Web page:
programming c++ tree swiftree boost c++11 template configuration cplusplus cpp

swiftree

a concise way to load values from tree structures, like xml and json

I have been dealing for years with applications needing to load values from configuration files like xml and json, but I've never found any practical and non-invasive way to do it.

I've used xerces-c and tinyxml, and then moved on the handier (but less powerful) boost::ptree.

They have always worked fine, but I've never been completely satisfied: to assign a value loaded from a file to the property of an object should be trivial in C++, as it is in Javascript or Ruby. On the contrary the code to write to do such a simple thing, except when using macros (AAARRRGHH!) or a wrapper class, is always too much.

I just want to map something written in an xml file (or json, or yaml) to the property of an object or to a local variable!

You can find an example in my project threescanner where I use a wrapper class (called Config) of boost :: ptree to load configurations:

void RealProjector::setupWindow(const Config& cfg) {
  auto width = cfg.get<int>("width");
  auto height = cfg.get<int>("height");
  auto antialiasing = cfg.get<int>("antialiasing", 0);
  auto name = cfg.get<std::string>("name");

(You can see the complete example here. And here the json file)

Or, better yet, in ThreephaseEngine where I pass cfg to the base class too, assigning its value directly to a property:

ThreephaseEngine::ThreephaseEngine(const Config& cfg) :
    Engine(cfg),
    wrapMethod_(cfg.get<int>("wrapMethod")),

(You can see the complete example here.)

So far boost :: ptree was the most concise way I've found to express what I want. It works pretty well, especially when used with C++11 auto, but in the old standard would have been

int width = cfg.get<int>("width");

where the int type is repeated, and I don't like repetition!

So I decided to find an alternative, where maybe the type of casting to do is deduced from the value on the left hand of the operator.

The C++ language has strong typing, thus it's kind of "clunky" to cast something into something else. And since the configuration files are nothing more than trees of strings, or better, maps whose keys are strings and values are maps or other strings, then the translation(cast?) of the value will be from string to T, where T is the type we need. Or from tree to T.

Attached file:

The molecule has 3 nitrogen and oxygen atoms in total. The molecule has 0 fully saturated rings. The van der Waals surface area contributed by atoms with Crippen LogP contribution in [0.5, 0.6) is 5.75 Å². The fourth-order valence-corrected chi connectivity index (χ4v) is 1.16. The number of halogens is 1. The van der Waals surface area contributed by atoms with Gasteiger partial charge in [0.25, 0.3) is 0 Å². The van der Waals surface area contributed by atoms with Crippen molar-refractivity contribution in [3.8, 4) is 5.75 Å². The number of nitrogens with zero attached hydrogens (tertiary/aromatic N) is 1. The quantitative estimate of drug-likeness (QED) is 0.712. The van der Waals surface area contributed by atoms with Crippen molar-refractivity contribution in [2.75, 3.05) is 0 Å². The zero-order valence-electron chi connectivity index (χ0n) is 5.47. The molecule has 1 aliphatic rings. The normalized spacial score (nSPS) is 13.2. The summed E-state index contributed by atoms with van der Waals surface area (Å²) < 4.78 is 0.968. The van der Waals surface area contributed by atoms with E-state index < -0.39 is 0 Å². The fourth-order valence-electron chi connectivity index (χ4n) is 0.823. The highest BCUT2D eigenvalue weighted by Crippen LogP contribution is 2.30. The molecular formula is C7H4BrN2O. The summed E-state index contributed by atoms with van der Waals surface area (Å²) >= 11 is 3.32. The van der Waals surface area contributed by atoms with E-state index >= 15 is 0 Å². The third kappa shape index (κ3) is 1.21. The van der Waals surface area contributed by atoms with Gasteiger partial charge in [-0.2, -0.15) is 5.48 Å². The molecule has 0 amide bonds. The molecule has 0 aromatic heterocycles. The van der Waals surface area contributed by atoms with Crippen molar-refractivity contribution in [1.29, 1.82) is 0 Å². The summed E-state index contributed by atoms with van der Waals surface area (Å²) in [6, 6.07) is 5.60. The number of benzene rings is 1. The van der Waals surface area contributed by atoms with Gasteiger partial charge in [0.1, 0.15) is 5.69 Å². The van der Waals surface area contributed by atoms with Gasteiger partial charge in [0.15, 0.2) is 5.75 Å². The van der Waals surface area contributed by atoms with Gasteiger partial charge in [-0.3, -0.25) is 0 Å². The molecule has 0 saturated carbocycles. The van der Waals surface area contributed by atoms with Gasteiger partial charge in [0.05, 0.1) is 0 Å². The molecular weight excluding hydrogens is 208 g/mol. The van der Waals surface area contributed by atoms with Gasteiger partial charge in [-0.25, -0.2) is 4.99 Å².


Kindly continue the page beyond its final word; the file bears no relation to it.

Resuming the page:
For the former boost::lexical_cast is good enough... but for the latter?

I mean... working with Ogre3D I've often had to handle vectors and quaternions, so the the solution would have been:

Ogre::Vector3 position(cfg.get<float>("position.x"),
  cfg.get<float>("position.y"),
  cfg.get<float>("position.z"));

A naïve solution is using a macro to express the concept (some years ago I used to fall into temptation).

#define XML_VECTOR3(key) \
  Vector3 key(cfg.get<float>(#key ".x"), \
      cfg.get<float>(#key ".y"), \
      cfg.get<float>(#key ".z"))

Which let me write this:

XML_VECTOR3(position);

Too concise, and primarily too dangerous: it's a macro!

As a general rule, if you can solve a problem with a macro, there is probably a better solution which uses templates.

And that's how I come to design swiftree which let me write something like:

float speed = cfg["car.speed"];
Ogre::Vector3 position = cfg["car.position"];

Or, better yet, with default values and properties initialization:

Car(const Tree& cfg) : 
  speed_(cfg.value("speed", 0)),
  position_(cfg.value("speed", Ogre::Vector3::ZERO)) {

  }

We must thanks templates for the magic, especially the conversion operator, which provides an effective way to convert a tree (or a simple string) to any type.

template<class Type>
operator Type() const {
  return boost::lexical_cast<Type>(this->toString());
}

Maybe it's a little esoteric, and I'm not definitely sure about its safety, but it seems to do its job!

It works for all types supported by boost::lexical_cast... but for all the others? And for custom classes using more values, e.g. Vector3?

We can specialize the template:

namespace swiftree {
template<>
Tree::operator Ogre::Vector3() const {
    return Ogre::Vector3(
      value<float>("x"),
      value<float>("y"),
      value<float>("z")
    );
}
}

Now we can define a translator for every structure!

Why the name swiftree? Because it works with tree data structures and it's effective and swift to use.

You can find more information on what swiftree can do in the GitHub project. Do you have any advice or request? Leave a comment here, or better yet create an issue on GitHub!

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